In business accounting, a chart of accounts (COA) is a detailed list of accounts used by the respective business. It’s purpose is to define the class of items that the business pays for while also organizing the business’s finances. A typical COA contains lists the type of account and number associated with the account. Normally, account numbers in COAs are at least five digits in length. Each of these digits represents a different division within the company or department.
By defining the class of items for which a business pays, COAs help to segregate various transactions. A COA, for instance, separates expenses from revenue, allowing businesses to see a general overview of their organization’s financial health. While other lists can also reveal a business’s financial health, COAs are simple and easy to create, assuming you know how they work.
So, how are accounts listed on COAs exactly? Normally, they are listed in the order of their appearance on bank and financial statements. This means balance sheet accounts are listed first, followed by asset accounts, liability accounts, equity accounts, etc. However, being that most countries do not have a standard COA — including the United States — some companies may format their COA in a different manner. The key thing to remember when creating a COA is that it should be consistent with your business’s past practices. If use a different format, stick with that format instead of changing to a new format.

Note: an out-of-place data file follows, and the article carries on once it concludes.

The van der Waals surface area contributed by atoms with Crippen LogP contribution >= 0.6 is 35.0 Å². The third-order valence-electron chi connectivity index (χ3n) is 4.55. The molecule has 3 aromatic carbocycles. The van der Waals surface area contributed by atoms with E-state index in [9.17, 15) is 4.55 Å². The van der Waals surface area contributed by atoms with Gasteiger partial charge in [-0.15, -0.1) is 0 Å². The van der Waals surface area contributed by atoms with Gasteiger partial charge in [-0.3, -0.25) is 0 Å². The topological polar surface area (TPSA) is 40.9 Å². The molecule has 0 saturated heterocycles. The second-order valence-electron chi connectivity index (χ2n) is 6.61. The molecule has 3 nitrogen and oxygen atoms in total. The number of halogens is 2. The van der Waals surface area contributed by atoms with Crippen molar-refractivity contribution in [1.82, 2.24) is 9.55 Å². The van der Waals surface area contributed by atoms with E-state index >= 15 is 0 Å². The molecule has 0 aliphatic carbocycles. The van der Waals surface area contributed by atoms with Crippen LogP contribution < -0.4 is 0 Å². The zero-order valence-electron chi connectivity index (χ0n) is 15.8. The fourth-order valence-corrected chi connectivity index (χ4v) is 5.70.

There are many different types of accounts, each of which has its own specific use. An asset account, for instance, may include bank accounts with a positive balance, cash, goodwill and accounts receivable. A liability account, on the other hand, represents debt and other financial obligations of the business, including bank loans, credit cards, bonds payable, etc. Other types of accounts used in COAs include equity accounts, revenue/income accounts, expense accounts and contra accounts.
Of course, COAs are also an important part of Quickbooks. Whether it’s Quickbooks Online or Quickbooks Desktop, a COA follows a similar principle by listing all accounts — asset, liability, equity, expense, etc. — used in a business’s transactions. This is perhaps one of the most important elements of Quickbooks accounting, as it helps to keep a business’s financial information and transactions properly organized.
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